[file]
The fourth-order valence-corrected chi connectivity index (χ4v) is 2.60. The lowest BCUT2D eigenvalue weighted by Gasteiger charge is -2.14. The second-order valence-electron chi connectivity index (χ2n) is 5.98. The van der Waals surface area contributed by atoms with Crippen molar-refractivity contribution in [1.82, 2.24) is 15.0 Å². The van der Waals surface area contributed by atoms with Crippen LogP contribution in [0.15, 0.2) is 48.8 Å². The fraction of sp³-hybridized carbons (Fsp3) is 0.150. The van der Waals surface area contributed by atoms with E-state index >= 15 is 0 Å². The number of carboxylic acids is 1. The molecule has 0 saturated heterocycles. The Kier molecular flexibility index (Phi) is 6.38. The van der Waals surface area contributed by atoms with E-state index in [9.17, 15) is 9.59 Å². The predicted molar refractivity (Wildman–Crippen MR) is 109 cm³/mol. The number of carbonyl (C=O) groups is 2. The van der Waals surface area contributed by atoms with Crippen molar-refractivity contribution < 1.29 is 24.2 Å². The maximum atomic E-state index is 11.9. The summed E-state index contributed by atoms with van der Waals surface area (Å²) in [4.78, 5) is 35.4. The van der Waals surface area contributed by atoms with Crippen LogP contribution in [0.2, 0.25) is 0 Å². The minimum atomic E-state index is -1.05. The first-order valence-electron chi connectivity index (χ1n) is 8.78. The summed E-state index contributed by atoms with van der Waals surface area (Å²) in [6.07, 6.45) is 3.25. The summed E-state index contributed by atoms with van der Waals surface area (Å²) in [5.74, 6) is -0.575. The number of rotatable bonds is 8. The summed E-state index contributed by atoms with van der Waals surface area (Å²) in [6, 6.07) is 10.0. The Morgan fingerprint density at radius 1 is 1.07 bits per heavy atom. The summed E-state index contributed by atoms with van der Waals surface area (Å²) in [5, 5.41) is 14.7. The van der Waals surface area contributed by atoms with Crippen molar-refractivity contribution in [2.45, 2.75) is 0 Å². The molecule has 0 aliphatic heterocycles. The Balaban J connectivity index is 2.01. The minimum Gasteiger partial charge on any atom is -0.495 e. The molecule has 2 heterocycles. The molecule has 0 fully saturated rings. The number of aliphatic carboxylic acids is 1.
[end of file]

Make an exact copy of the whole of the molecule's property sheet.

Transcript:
The fourth-order valence-corrected chi connectivity index (χ4v) is 2.60. The lowest BCUT2D eigenvalue weighted by Gasteiger charge is -2.14. The second-order valence-electron chi connectivity index (χ2n) is 5.98. The van der Waals surface area contributed by atoms with Crippen molar-refractivity contribution in [1.82, 2.24) is 15.0 Å². The van der Waals surface area contributed by atoms with Crippen LogP contribution in [0.15, 0.2) is 48.8 Å². The fraction of sp³-hybridized carbons (Fsp3) is 0.150. The van der Waals surface area contributed by atoms with E-state index >= 15 is 0 Å². The number of carboxylic acids is 1. The molecule has 0 saturated heterocycles. The Kier molecular flexibility index (Phi) is 6.38. The van der Waals surface area contributed by atoms with E-state index in [9.17, 15) is 9.59 Å². The predicted molar refractivity (Wildman–Crippen MR) is 109 cm³/mol. The number of carbonyl (C=O) groups is 2. The van der Waals surface area contributed by atoms with Crippen molar-refractivity contribution < 1.29 is 24.2 Å². The maximum atomic E-state index is 11.9. The summed E-state index contributed by atoms with van der Waals surface area (Å²) in [4.78, 5) is 35.4. The van der Waals surface area contributed by atoms with Crippen LogP contribution in [0.2, 0.25) is 0 Å². The minimum atomic E-state index is -1.05. The first-order valence-electron chi connectivity index (χ1n) is 8.78. The summed E-state index contributed by atoms with van der Waals surface area (Å²) in [6.07, 6.45) is 3.25. The summed E-state index contributed by atoms with van der Waals surface area (Å²) in [5.74, 6) is -0.575. The number of rotatable bonds is 8. The summed E-state index contributed by atoms with van der Waals surface area (Å²) in [6, 6.07) is 10.0. The Morgan fingerprint density at radius 1 is 1.07 bits per heavy atom. The summed E-state index contributed by atoms with van der Waals surface area (Å²) in [5, 5.41) is 14.7. The van der Waals surface area contributed by atoms with Crippen molar-refractivity contribution in [2.45, 2.75) is 0 Å². The molecule has 0 aliphatic heterocycles. The Balaban J connectivity index is 2.01. The minimum Gasteiger partial charge on any atom is -0.495 e. The molecule has 2 heterocycles. The molecule has 0 fully saturated rings. The number of aliphatic carboxylic acids is 1.